The Repercussions of Partial or Full West Bank Annexation by Israel


By: Gilead Sher

 

More than 50 years after Israel’s sweeping victory in 1967 wrested control of East Jerusalem and the West Bank, among other areas, prospects for negotiating a long-term agreement inclusive of a territorial component between Israelis and Palestinians are as dim as ever. Instead, legislative efforts and public discourse in Israel have increasingly trended toward unilateral annexation of West Bank territory. As this analysis details, extending Israeli sovereignty over any or all Jewish settlements in the West Bank outside the framework of an agreement bears significant risk to Israel’s national security, international reputation, diplomatic and security ties, economic prosperity, and domestic security.  
 
In the wake of the murder of 18-year-old Dvir Sorek—a yeshiva student and off-duty soldier found stabbed to death by Palestinian terrorists on August 8, 2019, near a Gush Etzion settlement— outpourings of grief were accompanied by numerous calls for West Bank settlement construction and annexation.  
 
Speaking at a ceremony in the Beit El settlement, Prime Minister Benjamin Netanyahu promised to continue building settlements and “deepen our roots in our homeland.” Benny Gantz, leader of the centrist Blue and White Party, also proclaimed the importance of “building in Gush Etzion, which is part of the state of Israel, and in all the places we consider as having important strategic value.” Meanwhile, Knesset Speaker Yuli Edelstein and United Right leader Ayelet Shaked argued further in support of annexing some or all West Bank territory, and especially “consensus” areas like Gush Etzion. 
 
The death of Dvir Sorek has reignited Israeli discourse surrounding West Bank annexation, an issue that has been steadily gaining political traction. Supporters have claimed that an increased civilian presence in the West Bank and application of sovereignty in consensus blocs will resolve much of the conflict over the area and decrease violence. 
 
Encouraged by recent precedents such as 2014 Crimea annexation by Russia and the August 2019 unilateral revocation by India of Kashmir's autonomous arrangement, the Israeli protagonists of West Bank annexation have seemed to pick up the pace. The United States does not turn a blind eye to these trends. Rather, it does not rule out annexation. Asked about it an interview with The New York Times, U.S. ambassador to Israel, David Friedman, replied "We really don't have a view until we understand how much, on what terms, why does it make sense, why is it good for Israel, why is it good for the region, why does it not create more problems than it solves."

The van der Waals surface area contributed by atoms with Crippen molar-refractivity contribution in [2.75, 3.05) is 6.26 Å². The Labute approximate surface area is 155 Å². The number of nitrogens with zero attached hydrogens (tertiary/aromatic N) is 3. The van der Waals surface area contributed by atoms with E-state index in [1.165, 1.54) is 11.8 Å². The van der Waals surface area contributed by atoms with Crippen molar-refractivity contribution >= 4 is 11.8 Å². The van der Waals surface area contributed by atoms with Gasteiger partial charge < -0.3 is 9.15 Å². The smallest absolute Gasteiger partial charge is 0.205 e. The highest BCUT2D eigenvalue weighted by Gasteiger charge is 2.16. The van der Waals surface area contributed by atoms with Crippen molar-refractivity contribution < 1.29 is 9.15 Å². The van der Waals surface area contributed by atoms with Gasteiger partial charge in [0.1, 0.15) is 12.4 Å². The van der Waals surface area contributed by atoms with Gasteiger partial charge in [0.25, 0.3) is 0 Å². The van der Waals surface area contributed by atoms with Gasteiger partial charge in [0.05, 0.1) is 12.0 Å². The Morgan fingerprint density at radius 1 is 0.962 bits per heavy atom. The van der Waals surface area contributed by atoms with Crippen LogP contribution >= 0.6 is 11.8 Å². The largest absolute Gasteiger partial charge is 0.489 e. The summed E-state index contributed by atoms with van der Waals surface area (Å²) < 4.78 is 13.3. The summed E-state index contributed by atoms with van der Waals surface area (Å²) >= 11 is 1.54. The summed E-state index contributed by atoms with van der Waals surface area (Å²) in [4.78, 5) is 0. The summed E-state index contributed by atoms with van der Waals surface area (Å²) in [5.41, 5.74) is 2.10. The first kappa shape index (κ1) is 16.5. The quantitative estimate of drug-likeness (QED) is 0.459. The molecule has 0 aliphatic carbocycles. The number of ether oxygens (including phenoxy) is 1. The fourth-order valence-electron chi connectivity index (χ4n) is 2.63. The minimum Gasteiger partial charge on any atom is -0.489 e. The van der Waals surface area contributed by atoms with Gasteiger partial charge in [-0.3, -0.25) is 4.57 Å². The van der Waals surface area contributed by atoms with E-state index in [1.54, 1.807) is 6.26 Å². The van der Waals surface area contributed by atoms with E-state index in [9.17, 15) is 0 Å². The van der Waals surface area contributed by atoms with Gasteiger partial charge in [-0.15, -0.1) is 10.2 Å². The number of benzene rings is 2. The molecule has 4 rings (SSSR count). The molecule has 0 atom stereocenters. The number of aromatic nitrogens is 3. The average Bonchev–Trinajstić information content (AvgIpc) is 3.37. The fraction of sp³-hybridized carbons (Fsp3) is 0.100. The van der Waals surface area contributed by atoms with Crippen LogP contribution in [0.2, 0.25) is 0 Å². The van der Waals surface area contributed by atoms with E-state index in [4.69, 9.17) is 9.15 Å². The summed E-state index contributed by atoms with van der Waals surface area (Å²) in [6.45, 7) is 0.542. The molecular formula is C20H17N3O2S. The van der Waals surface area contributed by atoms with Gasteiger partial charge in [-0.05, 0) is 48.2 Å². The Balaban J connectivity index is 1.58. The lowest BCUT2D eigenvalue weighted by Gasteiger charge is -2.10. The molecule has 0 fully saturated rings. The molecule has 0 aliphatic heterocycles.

Nonetheless, most Israelis believe that the preferred way to secure a democratic nationhome for the Jewish people in Eretz Yisrael within secure and recognized boundaries is based on the two-state principle. Maintaining the status quo is not an option for them, as it means a dangerous Israeli decline into a disastrous reality of one state. Such a state will either comprise a non-Jewish majority or will be non-democratic, lacking equality between its inhabitants; it would perpetually be on the verge of civil war.  
 
Based on the assumption that Israel has a strategic window of opportunity to take independent and coordinated steps, while negotiating a longer-term agreement, several realistic plans were put on the shelf. The Institute for National Security Studies (INSS) has a comprehensive political and military plan3 for starting traction toward a reality of two distinct political entities. Among other things, it suggests drawing a provisional border that would encompass the large blocks of settlements comprising ~75% of the settlers without annexing any West Bank territory until a final agreement is attained.  
 
In contrast, no matter the geographic extent, annexation will initiate a perilous and nearly irreversible process, endangering Israel on numerous fronts. It will face international reprisals, a cooling of diplomatic relations with global and regional allies, and a diminished economic outlook. The inroads of Oslo will be all but undone, undermining the territorial viability of a future Palestinian state and jeopardizing the security and civil coordination with the Palestinian Authority. Rather than approaching the two-state-for-two-people vision, West Bank annexation will bring the Jewish-democratic state of Israel to a dangerous crossroads, and perhaps to the point of no return.   
 

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